Whether or not Santa's sleigh is full for your family this year, if you're a mom, it's a cinch that you will once again be lugging some heavy baggage around from now through New Year's Day. And last time I looked, you didn't have flying reindeer helping with all the chores or, more to the point, carrying the weight of expectations and assumptions we load on mothers and their families during the holiday season.
If you're a perfectionist and a mother, you're getting an especially exhausting work-out this month, striving for the perfect decorations, the perfect gifts, the perfect holiday party, the perfect meal, and let's not forget, the perfect family! Even if you give yourself a break on the Martha Stewart aspects of the season, there's no denying the pull so many of us feel to make this the best holiday ever -- to succeed this year in sweeping our family conflicts and disappointments under the rug, at least for a day or two -- to enjoy the warm glow of a roaring fire and our children's delight -- and to be good enough moms that our families will adore us and make us proud. No wonder no reindeer have signed up for the job of helping us pull that sleigh!
Why do we go through this, year after year? It's hard enough for traditional mothers with devoted husbands and competing in-laws to measure up this time of year. When mom is single by choice or circumstance or raising children in a two-mom family (what I call maverick moms), society's veneration of the so-called "traditional family" only adds to the holiday burden.
In fact, the holidays are an opportunity to drop some of the baggage we all carry year round, starting with our burdensome and restrictive assumptions about family. All too often, it is our own narrow ideas of what acceptable families look like and how they behave that weigh us down. The truth is, maverick moms and their children have a lot to teach us about family and community that can lighten the load for all of us in this and every season. The experience of many single and two-mom families shows that there's a whole lot more to both family and community than meets the "traditional" eye. Take Alexis Popescu* and her son Declan*, whom I interviewed for my book, Raising Boys Without Men: "Because Alexis Popescu's family lived in Austria, some 7,000 miles from her Seattle home, this single mother made a conscious effort to build a more geographically desirable collected family for her son, Declan. Not surprisingly, her core group of four or five friends has become more central to 3-year-old Declan's life than his distant grandparents are. Curious after a discussion about families that occurred at her son's day care center, Alexis, a geologist and single mother by choice, asked Declan, "Who is your family?" The boy listed all the people central to their daily lives -- Harry, their playful neighbor; Marietta, Alexis's best friend and former college roommate; Eve, a coworker and dear friend of his mother's; and his surrogate family Jan and Marty and their children, Roland and Jeannette, whom he sees most weekends and with whom he vacations. Then he added his grandparents in Austria, but they came at the end of the list."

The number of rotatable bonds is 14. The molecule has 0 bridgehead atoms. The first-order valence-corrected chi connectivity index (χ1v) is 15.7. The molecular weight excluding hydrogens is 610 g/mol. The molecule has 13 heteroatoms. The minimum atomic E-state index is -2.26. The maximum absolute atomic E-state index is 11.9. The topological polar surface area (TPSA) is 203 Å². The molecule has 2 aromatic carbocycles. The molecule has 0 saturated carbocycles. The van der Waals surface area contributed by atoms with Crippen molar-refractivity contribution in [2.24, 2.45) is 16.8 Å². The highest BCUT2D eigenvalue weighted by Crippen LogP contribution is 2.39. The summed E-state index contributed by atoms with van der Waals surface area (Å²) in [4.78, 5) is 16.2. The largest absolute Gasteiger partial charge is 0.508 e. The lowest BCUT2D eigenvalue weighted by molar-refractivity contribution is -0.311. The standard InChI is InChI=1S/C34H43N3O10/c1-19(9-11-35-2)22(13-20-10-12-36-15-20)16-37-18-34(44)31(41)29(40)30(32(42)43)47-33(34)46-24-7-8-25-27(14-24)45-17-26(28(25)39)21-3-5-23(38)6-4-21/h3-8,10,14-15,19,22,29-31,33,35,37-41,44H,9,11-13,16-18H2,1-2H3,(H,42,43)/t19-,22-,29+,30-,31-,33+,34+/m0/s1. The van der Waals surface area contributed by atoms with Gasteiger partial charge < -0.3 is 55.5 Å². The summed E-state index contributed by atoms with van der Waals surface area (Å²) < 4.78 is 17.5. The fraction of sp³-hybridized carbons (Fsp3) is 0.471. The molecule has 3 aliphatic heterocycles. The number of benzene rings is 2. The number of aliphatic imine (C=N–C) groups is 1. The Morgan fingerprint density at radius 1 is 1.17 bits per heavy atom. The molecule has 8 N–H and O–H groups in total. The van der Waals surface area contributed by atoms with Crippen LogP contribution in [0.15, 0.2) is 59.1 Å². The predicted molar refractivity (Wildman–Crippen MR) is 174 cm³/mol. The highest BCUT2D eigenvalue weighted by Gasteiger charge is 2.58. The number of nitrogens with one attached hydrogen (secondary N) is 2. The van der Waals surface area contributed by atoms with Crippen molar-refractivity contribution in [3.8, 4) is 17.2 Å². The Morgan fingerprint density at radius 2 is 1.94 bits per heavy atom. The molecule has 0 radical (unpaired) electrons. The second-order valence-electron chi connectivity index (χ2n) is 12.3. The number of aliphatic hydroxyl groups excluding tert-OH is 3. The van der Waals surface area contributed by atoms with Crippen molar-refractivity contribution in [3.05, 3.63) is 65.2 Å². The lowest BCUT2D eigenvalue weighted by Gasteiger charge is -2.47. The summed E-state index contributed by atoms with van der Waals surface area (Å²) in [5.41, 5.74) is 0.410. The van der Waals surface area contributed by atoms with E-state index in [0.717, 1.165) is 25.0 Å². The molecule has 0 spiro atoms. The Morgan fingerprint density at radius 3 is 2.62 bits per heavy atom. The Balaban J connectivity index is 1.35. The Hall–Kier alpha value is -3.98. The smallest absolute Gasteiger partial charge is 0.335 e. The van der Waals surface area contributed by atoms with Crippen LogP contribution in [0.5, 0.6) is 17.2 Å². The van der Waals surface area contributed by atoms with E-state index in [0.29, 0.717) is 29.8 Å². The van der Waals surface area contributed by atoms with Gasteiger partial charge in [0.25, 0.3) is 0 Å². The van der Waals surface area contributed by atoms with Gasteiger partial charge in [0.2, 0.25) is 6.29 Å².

Children know family when they see it. The idea that "traditional" families are the only source of healthy children and a happy holiday and that Mom bears ultimate responsibility for both is as much a fantasy as Santa Claus. When children are well loved, the number or gender of parents is beside the point. Children know love when they experience it. That is the one and only gift that matters at this or any season, in "traditional" families and alternative ones.
So chill. The reality of family life in America today is far richer, less perfect, more loving, more varied than many would have us believe. Love weighs nothing -- in fact, it lightens the load. You can lighten yours, if you remember that the holidays are a time to share your love with the world and with those closest to you, whether or not you are related by blood or marriage. After all, love really does make a family.
*The data I compiled and the patterns I've observed are presented as
collective experiences. I have honored promises of confidentiality by changing names
and disguising identities.